Looking for great sound at a mid-range price point? Check out the HiFiMan Sundara 2020. They're the next generation of the HiFiMan Sundara 2018 and have redesigned ear cups that are more comfortable. Otherwise, the two models are nearly identical. Both feature the same neutral sound profile that's versatile for different kinds of content. While they lack the low-bass needed to get into EDM and hip-hop due to their open-back design, the mid-range is extremely well-balanced, meaning that vocals and instruments sound present, clear, and detailed.
These headphones feel comfortable and well-built. While they're more comfortable than the pricier HiFiMan Edition XS, their passive soundstage isn't as immersive. They can also trap in quite a bit of heat and aren't as breathable as their predecessor or other models in HiFiMan's lineup, resulting in potential discomfort over long listening sessions. Additionally, they're unstable and can slip around if you move your head when listening to music. Fortunately, their low impedance means you won't need a powerful amp to connect them and can get the same sound quality from your phone or laptop.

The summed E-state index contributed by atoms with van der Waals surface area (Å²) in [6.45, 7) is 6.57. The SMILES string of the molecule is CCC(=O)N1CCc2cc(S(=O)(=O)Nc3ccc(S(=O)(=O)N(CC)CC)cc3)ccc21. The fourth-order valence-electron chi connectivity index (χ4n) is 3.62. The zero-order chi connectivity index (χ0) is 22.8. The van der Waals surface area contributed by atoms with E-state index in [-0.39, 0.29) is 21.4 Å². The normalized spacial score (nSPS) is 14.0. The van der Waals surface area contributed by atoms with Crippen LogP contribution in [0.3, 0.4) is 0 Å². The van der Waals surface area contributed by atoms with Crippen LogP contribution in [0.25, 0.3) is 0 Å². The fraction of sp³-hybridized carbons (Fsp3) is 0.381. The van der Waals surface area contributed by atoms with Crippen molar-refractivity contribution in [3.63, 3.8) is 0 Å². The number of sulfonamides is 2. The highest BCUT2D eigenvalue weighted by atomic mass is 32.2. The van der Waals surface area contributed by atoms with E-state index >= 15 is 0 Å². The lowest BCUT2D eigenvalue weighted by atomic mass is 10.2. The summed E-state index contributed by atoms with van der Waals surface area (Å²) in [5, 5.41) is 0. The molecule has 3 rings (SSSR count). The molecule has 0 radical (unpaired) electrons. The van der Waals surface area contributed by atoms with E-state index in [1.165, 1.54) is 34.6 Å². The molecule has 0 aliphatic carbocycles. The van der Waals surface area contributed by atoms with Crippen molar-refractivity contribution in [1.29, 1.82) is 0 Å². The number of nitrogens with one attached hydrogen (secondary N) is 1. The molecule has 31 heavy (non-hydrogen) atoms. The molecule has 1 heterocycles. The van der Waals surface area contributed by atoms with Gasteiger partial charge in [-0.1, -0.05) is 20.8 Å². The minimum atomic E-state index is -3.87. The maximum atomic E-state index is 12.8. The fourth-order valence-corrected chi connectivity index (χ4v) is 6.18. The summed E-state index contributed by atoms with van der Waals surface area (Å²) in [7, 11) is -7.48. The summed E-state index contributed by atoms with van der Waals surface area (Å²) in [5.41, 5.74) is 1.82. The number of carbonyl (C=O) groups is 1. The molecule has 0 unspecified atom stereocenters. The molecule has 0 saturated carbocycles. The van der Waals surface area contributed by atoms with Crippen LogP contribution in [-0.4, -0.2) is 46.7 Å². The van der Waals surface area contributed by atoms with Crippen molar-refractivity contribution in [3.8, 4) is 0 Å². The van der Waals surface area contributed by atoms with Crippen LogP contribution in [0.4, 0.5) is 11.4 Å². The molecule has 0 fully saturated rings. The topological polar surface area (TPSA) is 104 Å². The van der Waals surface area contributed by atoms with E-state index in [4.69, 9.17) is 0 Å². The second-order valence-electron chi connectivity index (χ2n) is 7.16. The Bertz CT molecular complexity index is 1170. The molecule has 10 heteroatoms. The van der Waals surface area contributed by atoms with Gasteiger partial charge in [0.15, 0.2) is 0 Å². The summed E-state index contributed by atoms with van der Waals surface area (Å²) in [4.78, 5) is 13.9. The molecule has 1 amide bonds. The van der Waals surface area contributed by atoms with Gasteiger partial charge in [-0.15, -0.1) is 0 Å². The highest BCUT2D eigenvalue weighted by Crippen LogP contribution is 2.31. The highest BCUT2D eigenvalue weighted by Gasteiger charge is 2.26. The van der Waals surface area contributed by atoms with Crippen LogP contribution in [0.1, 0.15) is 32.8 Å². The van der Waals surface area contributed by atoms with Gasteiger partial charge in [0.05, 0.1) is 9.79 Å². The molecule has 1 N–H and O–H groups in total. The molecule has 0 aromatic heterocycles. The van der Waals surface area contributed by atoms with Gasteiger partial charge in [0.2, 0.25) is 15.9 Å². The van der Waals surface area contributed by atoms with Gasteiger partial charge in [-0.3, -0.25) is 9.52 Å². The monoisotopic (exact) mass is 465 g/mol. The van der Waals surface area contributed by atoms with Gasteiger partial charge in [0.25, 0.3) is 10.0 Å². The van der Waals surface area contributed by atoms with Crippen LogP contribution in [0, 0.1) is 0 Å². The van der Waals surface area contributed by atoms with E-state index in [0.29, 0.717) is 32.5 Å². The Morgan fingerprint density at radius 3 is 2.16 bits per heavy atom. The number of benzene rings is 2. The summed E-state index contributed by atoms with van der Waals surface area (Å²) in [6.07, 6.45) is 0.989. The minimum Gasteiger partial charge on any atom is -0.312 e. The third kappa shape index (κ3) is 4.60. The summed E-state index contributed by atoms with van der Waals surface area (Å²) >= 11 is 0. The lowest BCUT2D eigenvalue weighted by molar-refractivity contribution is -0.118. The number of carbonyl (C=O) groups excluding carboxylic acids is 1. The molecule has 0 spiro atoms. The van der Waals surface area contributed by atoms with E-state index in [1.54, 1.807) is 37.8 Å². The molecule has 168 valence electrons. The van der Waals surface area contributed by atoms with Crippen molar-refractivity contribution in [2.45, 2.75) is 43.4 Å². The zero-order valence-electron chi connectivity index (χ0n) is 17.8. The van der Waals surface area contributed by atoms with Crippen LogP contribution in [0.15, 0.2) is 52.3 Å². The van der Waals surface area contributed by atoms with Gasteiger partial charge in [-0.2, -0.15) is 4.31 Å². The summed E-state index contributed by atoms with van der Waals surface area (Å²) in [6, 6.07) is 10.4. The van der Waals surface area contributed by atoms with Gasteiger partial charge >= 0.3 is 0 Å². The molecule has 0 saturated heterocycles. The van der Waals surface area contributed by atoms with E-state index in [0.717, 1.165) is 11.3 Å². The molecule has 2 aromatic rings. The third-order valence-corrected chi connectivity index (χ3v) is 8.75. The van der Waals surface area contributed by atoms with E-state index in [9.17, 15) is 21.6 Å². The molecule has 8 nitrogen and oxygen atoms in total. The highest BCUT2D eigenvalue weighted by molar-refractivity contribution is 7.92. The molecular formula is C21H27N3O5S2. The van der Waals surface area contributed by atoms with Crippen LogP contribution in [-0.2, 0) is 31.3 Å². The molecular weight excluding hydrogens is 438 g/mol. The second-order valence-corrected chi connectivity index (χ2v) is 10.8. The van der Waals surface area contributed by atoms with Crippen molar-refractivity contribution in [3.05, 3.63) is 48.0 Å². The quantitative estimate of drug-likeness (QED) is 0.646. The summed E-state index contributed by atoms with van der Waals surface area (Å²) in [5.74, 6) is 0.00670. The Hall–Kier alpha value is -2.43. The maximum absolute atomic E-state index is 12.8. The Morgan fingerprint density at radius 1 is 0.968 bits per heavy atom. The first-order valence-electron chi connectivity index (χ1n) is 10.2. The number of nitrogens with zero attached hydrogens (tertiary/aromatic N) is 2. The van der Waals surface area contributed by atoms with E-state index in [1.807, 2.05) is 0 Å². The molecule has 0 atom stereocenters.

If you're looking for a great listening experience without breaking the bank, the Philips Fidelio X2HR are the way to go. These open-back headphones are bulkier than the HiFiMan Sundara 2020 and have a less immersive passive soundstage. However, they offer a much lower bass extension, making genres like hip-hop and EDM sound thumpier and more powerful than on some pricier open-back headphones. The rest of the range is very neutral, with great fidelity in the mid and treble ranges that make vocals and instruments sound crisp, clear, detailed, and present.